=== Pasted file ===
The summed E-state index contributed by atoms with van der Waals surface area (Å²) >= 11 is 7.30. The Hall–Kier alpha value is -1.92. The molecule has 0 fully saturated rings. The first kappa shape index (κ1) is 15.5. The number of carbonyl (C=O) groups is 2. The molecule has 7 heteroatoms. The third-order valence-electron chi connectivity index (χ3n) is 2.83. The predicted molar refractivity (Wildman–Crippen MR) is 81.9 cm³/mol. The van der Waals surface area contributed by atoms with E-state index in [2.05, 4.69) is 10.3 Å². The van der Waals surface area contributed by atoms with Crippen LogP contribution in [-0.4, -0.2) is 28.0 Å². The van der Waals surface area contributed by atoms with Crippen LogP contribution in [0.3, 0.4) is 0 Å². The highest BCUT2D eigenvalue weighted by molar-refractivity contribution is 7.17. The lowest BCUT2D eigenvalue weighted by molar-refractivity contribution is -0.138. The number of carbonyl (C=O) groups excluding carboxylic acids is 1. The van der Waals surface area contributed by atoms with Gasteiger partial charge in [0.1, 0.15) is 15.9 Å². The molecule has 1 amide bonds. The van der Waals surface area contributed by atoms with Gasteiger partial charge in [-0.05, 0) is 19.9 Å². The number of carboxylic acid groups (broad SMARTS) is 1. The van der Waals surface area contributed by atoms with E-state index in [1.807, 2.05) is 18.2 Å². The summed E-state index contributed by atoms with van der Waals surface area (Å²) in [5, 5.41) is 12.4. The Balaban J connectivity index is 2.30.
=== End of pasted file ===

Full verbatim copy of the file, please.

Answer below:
The summed E-state index contributed by atoms with van der Waals surface area (Å²) >= 11 is 7.30. The Hall–Kier alpha value is -1.92. The molecule has 0 fully saturated rings. The first kappa shape index (κ1) is 15.5. The number of carbonyl (C=O) groups is 2. The molecule has 7 heteroatoms. The third-order valence-electron chi connectivity index (χ3n) is 2.83. The predicted molar refractivity (Wildman–Crippen MR) is 81.9 cm³/mol. The van der Waals surface area contributed by atoms with E-state index in [2.05, 4.69) is 10.3 Å². The van der Waals surface area contributed by atoms with Crippen LogP contribution in [-0.4, -0.2) is 28.0 Å². The van der Waals surface area contributed by atoms with Crippen LogP contribution in [0.3, 0.4) is 0 Å². The highest BCUT2D eigenvalue weighted by molar-refractivity contribution is 7.17. The lowest BCUT2D eigenvalue weighted by molar-refractivity contribution is -0.138. The number of carbonyl (C=O) groups excluding carboxylic acids is 1. The van der Waals surface area contributed by atoms with Gasteiger partial charge in [0.1, 0.15) is 15.9 Å². The molecule has 1 amide bonds. The van der Waals surface area contributed by atoms with Gasteiger partial charge in [-0.05, 0) is 19.9 Å². The number of carboxylic acid groups (broad SMARTS) is 1. The van der Waals surface area contributed by atoms with E-state index in [1.807, 2.05) is 18.2 Å². The summed E-state index contributed by atoms with van der Waals surface area (Å²) in [5, 5.41) is 12.4. The Balaban J connectivity index is 2.30.